I've read that if you use one method one a panel you must not stop because it can be seen.. The best result is to use the same technique for the whole car because else it can be seen.. I personally can't see it but some experts in a car magasine I've read said that's the way it works..

cwcad
Nov 2nd, 2006, 09:52 AM
Excellent information< Mike.

You are absolutely correct about the circular motion if one ask someone to apply a wax, It is the way that I used an applicator for many years.

Now with the addition of both a rotary and PC to my arsenal all of my hand LSP applications are in a strait line in the direction the wind blows over the paint. There are exceptions to this personal rule of mine. You pointed out in your post that pillars are narrow. There I follow the easiest path using long strokes.

Mike Phillips
Nov 2nd, 2006, 10:27 AM
I personally can't see it but some experts in a car magasine I've read said that's the way it works..

We always welcome magazine experts to make their case here on our forum for all of our benefit. :D :D :D

Kevin Doe
Nov 2nd, 2006, 10:37 AM
Here is a question I have. With an abrasive product like ScratchX, what do you recommned? Straight lines or circles?

Mike Phillips
Nov 2nd, 2006, 10:44 AM
Here is a question I have. With an abrasive product like ScratchX, what do you recommend? Straight lines or circles?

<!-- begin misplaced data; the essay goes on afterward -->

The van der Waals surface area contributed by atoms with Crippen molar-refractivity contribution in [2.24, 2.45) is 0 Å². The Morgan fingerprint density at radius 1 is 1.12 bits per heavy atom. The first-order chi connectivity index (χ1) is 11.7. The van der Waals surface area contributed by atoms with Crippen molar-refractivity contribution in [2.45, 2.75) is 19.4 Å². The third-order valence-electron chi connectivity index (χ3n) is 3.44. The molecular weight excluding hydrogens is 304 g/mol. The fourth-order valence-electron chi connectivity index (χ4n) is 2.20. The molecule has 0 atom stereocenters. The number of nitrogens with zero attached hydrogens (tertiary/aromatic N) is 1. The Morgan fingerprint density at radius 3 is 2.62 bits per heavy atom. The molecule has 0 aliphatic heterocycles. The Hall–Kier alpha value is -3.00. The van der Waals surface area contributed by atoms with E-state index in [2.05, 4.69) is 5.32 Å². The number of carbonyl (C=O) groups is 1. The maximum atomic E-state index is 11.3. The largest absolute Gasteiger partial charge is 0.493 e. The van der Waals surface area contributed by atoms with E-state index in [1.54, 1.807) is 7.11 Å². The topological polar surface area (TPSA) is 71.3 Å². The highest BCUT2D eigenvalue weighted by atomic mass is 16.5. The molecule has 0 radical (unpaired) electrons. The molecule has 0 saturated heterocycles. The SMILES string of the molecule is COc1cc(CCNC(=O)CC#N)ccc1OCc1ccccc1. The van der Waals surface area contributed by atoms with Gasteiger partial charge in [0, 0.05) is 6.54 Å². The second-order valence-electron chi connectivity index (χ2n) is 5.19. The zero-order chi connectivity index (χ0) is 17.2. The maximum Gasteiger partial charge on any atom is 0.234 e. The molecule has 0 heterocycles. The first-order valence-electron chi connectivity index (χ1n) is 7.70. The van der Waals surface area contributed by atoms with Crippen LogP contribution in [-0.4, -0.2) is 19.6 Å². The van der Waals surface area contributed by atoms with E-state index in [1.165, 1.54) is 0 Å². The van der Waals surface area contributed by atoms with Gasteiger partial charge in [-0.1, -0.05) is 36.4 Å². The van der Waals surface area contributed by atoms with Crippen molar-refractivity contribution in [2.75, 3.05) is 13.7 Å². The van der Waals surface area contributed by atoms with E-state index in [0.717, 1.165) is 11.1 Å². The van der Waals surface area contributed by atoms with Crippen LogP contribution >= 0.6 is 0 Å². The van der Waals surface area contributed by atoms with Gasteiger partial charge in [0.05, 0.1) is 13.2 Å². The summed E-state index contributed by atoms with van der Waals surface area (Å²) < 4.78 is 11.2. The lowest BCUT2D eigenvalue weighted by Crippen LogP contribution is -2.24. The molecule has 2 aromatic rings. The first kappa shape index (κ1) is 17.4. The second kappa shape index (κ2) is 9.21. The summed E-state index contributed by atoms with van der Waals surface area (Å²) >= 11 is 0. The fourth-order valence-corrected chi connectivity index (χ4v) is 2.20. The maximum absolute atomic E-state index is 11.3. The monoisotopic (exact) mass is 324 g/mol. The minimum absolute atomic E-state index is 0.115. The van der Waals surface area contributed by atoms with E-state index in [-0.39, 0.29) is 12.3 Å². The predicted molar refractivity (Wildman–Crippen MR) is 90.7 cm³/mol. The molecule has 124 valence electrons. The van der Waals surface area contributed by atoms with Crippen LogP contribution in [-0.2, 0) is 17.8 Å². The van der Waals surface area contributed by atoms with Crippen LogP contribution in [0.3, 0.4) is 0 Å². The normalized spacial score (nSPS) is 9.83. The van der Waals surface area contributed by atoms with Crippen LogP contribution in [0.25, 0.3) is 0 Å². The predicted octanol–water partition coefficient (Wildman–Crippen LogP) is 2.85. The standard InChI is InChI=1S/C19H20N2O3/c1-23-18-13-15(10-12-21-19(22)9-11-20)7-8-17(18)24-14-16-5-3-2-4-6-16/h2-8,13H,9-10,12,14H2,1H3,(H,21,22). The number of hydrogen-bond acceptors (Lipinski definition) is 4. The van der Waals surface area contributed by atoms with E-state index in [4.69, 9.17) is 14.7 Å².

Hi Kevin,

First, read this article,

http://meguiarsonline.com/forums/showthread.php?t=6442

Especially the last paragraph...

The key thing to remember is this, if you’re applying non-abrasive products, i.e. products that do not scratch or scour the finish, and your applying them with a soft, clean applicator and using good technique, then you should not be instilling any scratches or swirls no matter what direction you’re moving your hand.


Second, have you ever felt ScratchX between your fingers? The reason I ask is when you ask a question the way you did, it would appear you've never actually felt the product as it's smooth and creamy like hand lotion and it's non-abrasive in that it won't scratch paint.

It does contain microscopic diminishing abrasives, and it will remove paint if you work it correctly, but it's certainly not abrasive like most people would think when they read or hear the term/word abrasive.

This is why you are able to get great results using it on a scratch-sensitive paint like a clear coat.

Kevin Doe
Nov 2nd, 2006, 10:55 AM
Yes, and I've just recently used ScratchX, I know its creamy, but I also know that there has to be abrasives in it for it to work. Thats the reason I asked. Thanks. So, that we're established that it truely is abrasive in nature what is the best way to work it? Straight lines, or the circles that I've been using?

Mike Phillips
Nov 2nd, 2006, 11:04 AM
Yes, and I've just recently used ScratchX, I know its creamy, but I also know that there has to be abrasives in it for it to work. Thats the reason I asked. Thanks.

Yes, the only way to remove a defect below the surface of the paint is to remove the paint surrounding the defect until the upper surface of the paint is level with the lowest depths of the defects.